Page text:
The long-simmering gun control debate is on full boil in the United States these days, with U.S. President Barack Obama making the issue a key point of his second-term agenda and a keystone to his State of the Union address earlier this week.
In response to Obama’s call for a vote on new gun regulations, National Rifle Association head Wayne LaPierre, in his own call to arms, urged gun owners to "stand and fight" for the right to bear arms.
In Canada, where many consider the gun control debate one of moderate degrees, there are advocates just as passionate about the right of gun ownership. Sheldon Clare, president of the National Firearms Association, echoed LaPierre’s sentiment in a recent wide-arching interview with Yahoo! Canada News, calling for a scaling back of gun laws in Canada and defending the NRA’s stance on gun access.
“The NRA is labeled as extreme by those who take extreme positions,” Clare said. ‘The NRA’s primary purpose and reason for being is to provide skills training.”
In the recent U.S. gun battle, both sides have resorted to hard lines and harder language.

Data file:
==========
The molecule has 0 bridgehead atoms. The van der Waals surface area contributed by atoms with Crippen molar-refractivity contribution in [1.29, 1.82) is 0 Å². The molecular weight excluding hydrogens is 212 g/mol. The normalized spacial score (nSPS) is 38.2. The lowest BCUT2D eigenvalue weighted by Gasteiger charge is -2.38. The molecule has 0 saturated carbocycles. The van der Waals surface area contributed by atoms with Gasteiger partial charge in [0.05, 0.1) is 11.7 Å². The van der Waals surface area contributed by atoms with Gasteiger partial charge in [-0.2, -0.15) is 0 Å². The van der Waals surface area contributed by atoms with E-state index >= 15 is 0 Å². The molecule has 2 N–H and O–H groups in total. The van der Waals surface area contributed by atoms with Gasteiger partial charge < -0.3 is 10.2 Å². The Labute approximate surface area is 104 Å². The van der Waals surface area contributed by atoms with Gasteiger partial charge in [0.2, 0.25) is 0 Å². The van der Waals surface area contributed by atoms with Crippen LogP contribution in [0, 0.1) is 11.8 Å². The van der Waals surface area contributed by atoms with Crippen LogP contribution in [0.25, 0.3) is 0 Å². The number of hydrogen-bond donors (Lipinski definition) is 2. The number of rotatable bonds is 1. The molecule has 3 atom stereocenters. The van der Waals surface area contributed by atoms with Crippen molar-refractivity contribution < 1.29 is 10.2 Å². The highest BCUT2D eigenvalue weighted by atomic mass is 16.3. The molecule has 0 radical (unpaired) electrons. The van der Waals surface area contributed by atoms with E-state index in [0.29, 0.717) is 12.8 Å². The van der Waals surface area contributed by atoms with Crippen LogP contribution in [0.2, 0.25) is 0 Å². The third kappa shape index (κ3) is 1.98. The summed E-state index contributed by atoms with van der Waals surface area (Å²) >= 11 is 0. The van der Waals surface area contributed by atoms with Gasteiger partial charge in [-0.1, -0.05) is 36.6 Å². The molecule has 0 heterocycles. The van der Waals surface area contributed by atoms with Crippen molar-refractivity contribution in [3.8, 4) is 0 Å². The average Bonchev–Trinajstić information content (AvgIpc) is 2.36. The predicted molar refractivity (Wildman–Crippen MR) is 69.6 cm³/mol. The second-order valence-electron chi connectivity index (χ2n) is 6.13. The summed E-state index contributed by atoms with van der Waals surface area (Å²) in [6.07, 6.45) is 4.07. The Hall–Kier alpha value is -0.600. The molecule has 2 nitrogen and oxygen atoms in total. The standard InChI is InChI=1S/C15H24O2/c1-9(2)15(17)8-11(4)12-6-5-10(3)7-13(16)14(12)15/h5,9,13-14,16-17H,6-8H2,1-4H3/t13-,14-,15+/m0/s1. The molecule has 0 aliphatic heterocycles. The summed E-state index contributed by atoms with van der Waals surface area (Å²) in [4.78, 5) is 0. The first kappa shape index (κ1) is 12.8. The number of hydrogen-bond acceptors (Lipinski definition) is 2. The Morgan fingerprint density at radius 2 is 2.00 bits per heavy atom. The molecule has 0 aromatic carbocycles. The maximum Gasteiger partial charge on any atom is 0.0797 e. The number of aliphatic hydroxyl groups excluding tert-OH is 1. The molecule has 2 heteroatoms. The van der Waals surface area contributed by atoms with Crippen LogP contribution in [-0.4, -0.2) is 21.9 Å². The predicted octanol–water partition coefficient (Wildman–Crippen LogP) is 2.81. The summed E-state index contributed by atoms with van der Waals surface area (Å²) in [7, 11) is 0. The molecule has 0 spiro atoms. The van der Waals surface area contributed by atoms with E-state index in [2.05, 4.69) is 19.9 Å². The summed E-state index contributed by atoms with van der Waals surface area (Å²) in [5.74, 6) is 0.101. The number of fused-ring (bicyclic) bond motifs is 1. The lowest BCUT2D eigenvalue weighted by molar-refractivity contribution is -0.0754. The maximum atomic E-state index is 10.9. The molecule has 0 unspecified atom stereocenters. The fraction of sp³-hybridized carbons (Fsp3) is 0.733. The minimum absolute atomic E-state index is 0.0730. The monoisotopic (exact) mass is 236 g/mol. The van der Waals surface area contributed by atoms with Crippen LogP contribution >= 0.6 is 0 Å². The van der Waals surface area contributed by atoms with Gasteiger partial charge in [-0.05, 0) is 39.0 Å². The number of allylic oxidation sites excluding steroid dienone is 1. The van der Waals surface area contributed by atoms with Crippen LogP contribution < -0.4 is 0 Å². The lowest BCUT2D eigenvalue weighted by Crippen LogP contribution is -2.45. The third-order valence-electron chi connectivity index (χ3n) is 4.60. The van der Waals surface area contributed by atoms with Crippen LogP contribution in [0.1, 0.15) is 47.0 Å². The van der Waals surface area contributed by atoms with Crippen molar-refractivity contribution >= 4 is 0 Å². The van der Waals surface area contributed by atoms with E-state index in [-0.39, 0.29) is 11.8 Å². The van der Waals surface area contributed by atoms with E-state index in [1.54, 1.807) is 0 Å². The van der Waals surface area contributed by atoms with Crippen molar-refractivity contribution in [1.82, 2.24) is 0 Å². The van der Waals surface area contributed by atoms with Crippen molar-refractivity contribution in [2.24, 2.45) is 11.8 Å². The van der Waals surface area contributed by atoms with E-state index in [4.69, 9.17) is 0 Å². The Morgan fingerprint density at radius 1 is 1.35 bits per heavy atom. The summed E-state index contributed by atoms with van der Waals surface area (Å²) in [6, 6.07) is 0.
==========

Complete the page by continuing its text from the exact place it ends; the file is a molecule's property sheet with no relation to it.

Those who say gun control is necessary say it is a matter of life and death, and point to recent shooting tragedies in Newtown, Conn., and Aurora, Colo., and many others, as proof.
LaPierre and his U.S. cohorts, as always, are also calling it a matter of life and death, this time pointing to the "next" terrorist attack as proof.
In a recent editorial on The Daily Caller, LaPierre writes:
Nobody knows if or when the fiscal collapse will come, but if the country is broke, there likely won’t be enough money to pay for police protection. And the American people know it.
Hurricanes. Tornadoes. Riots. Terrorists. Gangs. Lone criminals. These are perils we are sure to face—not just maybe. It’s not paranoia to buy a gun. It’s survival. It’s responsible behavior, and it’s time we encourage law-abiding Americans to do just that.
Clare sees value in that statement, and value in preparation. He said Canada is best-served as a nation prepared and educated to handle guns.
"I think owning a firearm is a practical choice. Firearms have a lot of utility, they are useful, they are clearly capable of providing protection from bad events and bad things,” he said.
“But I would say the key thing for firearms use is a voluntary education system, rather than anything compulsory."